He’s the slow-walking, slow-talking establishment. And he’s not worried at all. By Jeff Coltin.
On a blisteringly hot, arm-hairs-catch-fire sort of day in Starrett City, Rep. Hakeem Jeffries is hosting his latest “Congress on Your Corner” roving office hours outside a post office – a format he’s used since his days as an assemblyman. Evetter Pilgrim, a senior citizen from the neighborhood, is ninth in line to talk to the congressman. When her moment with Jeffries comes, she raises a complaint: “the person that’s in the White House.”
“It’s out of control, isn’t it?” Jeffries says.
Another woman waited in line to launch into an excited rant on federal corruption and presidential impeachment.
Jeffries’ take? “The whole thing is overwhelming and out of control.”
An hour later, at an air-conditioned New York City Housing Authority senior center in East New York, Jeffries addressed a crowd of dozens. Most sat at rapt attention. A couple continued to knit.
“We know these are challenging times in America with the current occupant at 1600 Pennsylvania Ave.,” Jeffries said. “He’s out of control all day, every day. All day, every day, out of control.”
“Out of control!” a senior shouted in response.
Later that day, Jeffries explained to City & State why he describes President Donald Trump that way: “Most reasonable people can agree that, most of the time, he is totally out of control.” Jeffries insisted the insult was an example of his own self-control. “I’ve also refrained from consistently characterizing him as a racist. Because at the end of the day, I don’t know what’s in his head, and I don’t know what’s in his heart,” he said.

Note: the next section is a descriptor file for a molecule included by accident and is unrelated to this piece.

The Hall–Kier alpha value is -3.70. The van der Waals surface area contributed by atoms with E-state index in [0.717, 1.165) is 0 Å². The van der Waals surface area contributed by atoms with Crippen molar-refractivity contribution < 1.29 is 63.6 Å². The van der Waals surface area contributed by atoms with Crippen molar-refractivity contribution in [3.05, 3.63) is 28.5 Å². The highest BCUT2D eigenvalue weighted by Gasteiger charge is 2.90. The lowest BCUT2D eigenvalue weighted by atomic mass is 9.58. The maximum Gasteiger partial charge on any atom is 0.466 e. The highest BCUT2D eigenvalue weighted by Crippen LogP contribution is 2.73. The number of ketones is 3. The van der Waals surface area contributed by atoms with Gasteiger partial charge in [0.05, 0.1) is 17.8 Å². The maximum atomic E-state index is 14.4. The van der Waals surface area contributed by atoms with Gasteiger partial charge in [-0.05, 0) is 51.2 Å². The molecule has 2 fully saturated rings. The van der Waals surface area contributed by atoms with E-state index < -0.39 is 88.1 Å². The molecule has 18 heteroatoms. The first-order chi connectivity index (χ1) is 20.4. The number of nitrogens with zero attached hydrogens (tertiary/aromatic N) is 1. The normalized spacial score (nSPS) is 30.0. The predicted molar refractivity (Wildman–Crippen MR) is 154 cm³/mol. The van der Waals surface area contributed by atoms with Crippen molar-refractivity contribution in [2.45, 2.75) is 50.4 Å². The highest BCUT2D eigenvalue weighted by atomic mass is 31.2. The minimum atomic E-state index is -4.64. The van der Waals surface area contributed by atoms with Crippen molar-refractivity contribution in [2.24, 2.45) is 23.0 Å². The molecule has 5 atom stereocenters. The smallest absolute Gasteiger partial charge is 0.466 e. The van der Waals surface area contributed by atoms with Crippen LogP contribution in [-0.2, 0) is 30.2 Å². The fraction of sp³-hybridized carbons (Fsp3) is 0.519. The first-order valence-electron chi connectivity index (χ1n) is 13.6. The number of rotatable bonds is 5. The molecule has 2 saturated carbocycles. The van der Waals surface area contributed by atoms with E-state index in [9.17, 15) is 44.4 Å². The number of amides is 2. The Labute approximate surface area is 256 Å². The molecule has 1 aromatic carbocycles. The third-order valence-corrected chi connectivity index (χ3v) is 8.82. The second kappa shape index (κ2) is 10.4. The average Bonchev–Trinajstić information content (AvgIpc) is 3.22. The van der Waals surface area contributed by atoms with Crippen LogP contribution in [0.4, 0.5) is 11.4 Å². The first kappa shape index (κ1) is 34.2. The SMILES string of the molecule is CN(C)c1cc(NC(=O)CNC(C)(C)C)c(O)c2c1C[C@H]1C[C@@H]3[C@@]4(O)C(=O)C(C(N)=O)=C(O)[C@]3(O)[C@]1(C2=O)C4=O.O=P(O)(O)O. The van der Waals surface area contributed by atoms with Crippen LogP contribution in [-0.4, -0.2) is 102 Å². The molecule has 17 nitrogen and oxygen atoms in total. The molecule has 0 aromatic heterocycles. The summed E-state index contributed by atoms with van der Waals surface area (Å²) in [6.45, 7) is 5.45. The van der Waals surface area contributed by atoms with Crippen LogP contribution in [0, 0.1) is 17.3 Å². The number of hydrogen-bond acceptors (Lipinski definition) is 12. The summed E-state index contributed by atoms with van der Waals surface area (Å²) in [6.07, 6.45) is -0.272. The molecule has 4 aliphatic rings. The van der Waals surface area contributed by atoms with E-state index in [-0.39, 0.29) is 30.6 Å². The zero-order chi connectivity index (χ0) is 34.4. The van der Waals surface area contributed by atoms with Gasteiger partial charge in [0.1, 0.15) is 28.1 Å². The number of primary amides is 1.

This may be literally true – that he doesn’t often call Trump racist – but it ignores Jeffries’ habit of calling the president “the grand wizard of 1600 Pennsylvania Ave.” That’s a reference to the Ku Klux Klan, not J.R.R. Tolkien.
Cornered, Jeffries breaks into a smile.
“It’s a colorful phrase,” he said. “But in my view, it’s kind of a kinder, gentler phrase when it comes to some of the other things that could be said about him.”
The exchange is vintage Jeffries. He’s a man defined by his discipline and restraint. He’s always on message, and trusts the political process. He’s all steak, no sizzle, and – given his insult of choice – there’s nothing more offensive to him than being out of control.
Those traits have allowed him to climb the political ladder from promising candidate to respected assemblyman to rising star congressman to possible heir to the speaker’s gavel. Jeffries has done so without any major missteps – and barely any minor missteps. That discipline has allowed him to be fully present in two places at once, ensuring he’s a power player in both Washington and Brooklyn. And even if his boring, predictable ways infuriate anti-establishment progressives, he’s made sure that a successful primary challenge would be all but impossible.